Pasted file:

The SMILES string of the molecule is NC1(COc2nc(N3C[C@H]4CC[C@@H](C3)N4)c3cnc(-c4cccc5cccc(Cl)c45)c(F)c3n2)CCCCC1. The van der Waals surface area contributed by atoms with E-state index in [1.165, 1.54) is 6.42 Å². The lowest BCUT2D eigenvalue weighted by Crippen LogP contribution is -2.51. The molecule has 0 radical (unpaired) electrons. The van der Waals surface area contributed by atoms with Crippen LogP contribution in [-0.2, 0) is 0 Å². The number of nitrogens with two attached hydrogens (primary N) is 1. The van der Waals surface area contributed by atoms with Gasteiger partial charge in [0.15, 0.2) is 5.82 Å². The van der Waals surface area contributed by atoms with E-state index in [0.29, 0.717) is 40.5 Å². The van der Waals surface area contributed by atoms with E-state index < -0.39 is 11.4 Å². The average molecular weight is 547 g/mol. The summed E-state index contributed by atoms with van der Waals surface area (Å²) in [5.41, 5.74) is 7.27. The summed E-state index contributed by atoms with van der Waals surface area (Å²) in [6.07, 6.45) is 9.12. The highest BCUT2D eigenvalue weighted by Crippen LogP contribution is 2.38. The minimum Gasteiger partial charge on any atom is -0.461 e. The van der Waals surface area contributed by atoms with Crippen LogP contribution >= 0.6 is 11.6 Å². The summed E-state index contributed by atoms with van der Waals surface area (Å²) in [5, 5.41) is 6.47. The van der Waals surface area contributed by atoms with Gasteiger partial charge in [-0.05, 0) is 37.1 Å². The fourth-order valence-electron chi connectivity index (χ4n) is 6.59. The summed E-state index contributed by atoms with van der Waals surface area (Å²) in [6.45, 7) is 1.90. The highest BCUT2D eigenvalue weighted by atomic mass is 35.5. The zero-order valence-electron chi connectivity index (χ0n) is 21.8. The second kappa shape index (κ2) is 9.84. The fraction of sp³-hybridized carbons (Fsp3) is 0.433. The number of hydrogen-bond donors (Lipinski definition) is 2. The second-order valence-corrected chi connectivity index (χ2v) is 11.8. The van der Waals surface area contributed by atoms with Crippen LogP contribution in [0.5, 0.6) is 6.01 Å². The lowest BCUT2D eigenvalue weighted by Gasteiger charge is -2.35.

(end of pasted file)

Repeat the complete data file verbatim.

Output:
The SMILES string of the molecule is NC1(COc2nc(N3C[C@H]4CC[C@@H](C3)N4)c3cnc(-c4cccc5cccc(Cl)c45)c(F)c3n2)CCCCC1. The van der Waals surface area contributed by atoms with E-state index in [1.165, 1.54) is 6.42 Å². The lowest BCUT2D eigenvalue weighted by Crippen LogP contribution is -2.51. The molecule has 0 radical (unpaired) electrons. The van der Waals surface area contributed by atoms with Crippen LogP contribution in [-0.2, 0) is 0 Å². The number of nitrogens with two attached hydrogens (primary N) is 1. The van der Waals surface area contributed by atoms with Gasteiger partial charge in [0.15, 0.2) is 5.82 Å². The van der Waals surface area contributed by atoms with E-state index in [0.29, 0.717) is 40.5 Å². The van der Waals surface area contributed by atoms with E-state index < -0.39 is 11.4 Å². The average molecular weight is 547 g/mol. The summed E-state index contributed by atoms with van der Waals surface area (Å²) in [5.41, 5.74) is 7.27. The summed E-state index contributed by atoms with van der Waals surface area (Å²) in [6.07, 6.45) is 9.12. The highest BCUT2D eigenvalue weighted by Crippen LogP contribution is 2.38. The minimum Gasteiger partial charge on any atom is -0.461 e. The van der Waals surface area contributed by atoms with Crippen LogP contribution >= 0.6 is 11.6 Å². The summed E-state index contributed by atoms with van der Waals surface area (Å²) in [5, 5.41) is 6.47. The van der Waals surface area contributed by atoms with Gasteiger partial charge in [-0.05, 0) is 37.1 Å². The fourth-order valence-electron chi connectivity index (χ4n) is 6.59. The summed E-state index contributed by atoms with van der Waals surface area (Å²) in [6.45, 7) is 1.90. The highest BCUT2D eigenvalue weighted by atomic mass is 35.5. The zero-order valence-electron chi connectivity index (χ0n) is 21.8. The second kappa shape index (κ2) is 9.84. The fraction of sp³-hybridized carbons (Fsp3) is 0.433. The number of hydrogen-bond donors (Lipinski definition) is 2. The second-order valence-corrected chi connectivity index (χ2v) is 11.8. The van der Waals surface area contributed by atoms with Crippen LogP contribution in [0.5, 0.6) is 6.01 Å². The lowest BCUT2D eigenvalue weighted by Gasteiger charge is -2.35.